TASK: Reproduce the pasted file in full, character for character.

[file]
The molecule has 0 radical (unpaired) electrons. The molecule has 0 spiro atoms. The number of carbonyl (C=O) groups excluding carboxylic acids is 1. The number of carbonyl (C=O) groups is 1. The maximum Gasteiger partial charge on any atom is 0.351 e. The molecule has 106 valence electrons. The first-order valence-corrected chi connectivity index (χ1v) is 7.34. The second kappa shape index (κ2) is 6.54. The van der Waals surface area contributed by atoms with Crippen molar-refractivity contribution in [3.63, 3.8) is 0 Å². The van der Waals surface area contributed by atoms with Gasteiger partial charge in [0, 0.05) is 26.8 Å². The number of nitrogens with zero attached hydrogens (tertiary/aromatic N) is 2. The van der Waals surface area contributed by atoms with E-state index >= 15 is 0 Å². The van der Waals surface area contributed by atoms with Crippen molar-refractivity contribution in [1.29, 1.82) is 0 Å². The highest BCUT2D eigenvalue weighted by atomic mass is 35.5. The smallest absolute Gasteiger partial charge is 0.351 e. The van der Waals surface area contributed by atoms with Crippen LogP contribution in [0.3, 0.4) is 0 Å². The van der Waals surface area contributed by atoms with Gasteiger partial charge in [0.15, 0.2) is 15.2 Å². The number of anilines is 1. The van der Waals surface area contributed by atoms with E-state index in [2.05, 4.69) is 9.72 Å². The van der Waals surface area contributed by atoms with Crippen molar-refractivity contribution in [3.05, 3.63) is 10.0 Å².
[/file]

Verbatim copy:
The molecule has 0 radical (unpaired) electrons. The molecule has 0 spiro atoms. The number of carbonyl (C=O) groups excluding carboxylic acids is 1. The number of carbonyl (C=O) groups is 1. The maximum Gasteiger partial charge on any atom is 0.351 e. The molecule has 106 valence electrons. The first-order valence-corrected chi connectivity index (χ1v) is 7.34. The second kappa shape index (κ2) is 6.54. The van der Waals surface area contributed by atoms with Crippen molar-refractivity contribution in [3.63, 3.8) is 0 Å². The van der Waals surface area contributed by atoms with Gasteiger partial charge in [0, 0.05) is 26.8 Å². The number of nitrogens with zero attached hydrogens (tertiary/aromatic N) is 2. The van der Waals surface area contributed by atoms with E-state index >= 15 is 0 Å². The van der Waals surface area contributed by atoms with Crippen molar-refractivity contribution in [1.29, 1.82) is 0 Å². The highest BCUT2D eigenvalue weighted by atomic mass is 35.5. The smallest absolute Gasteiger partial charge is 0.351 e. The van der Waals surface area contributed by atoms with Crippen LogP contribution in [0.3, 0.4) is 0 Å². The van der Waals surface area contributed by atoms with Gasteiger partial charge in [0.15, 0.2) is 15.2 Å². The number of anilines is 1. The van der Waals surface area contributed by atoms with E-state index in [2.05, 4.69) is 9.72 Å². The van der Waals surface area contributed by atoms with Crippen molar-refractivity contribution in [3.05, 3.63) is 10.0 Å².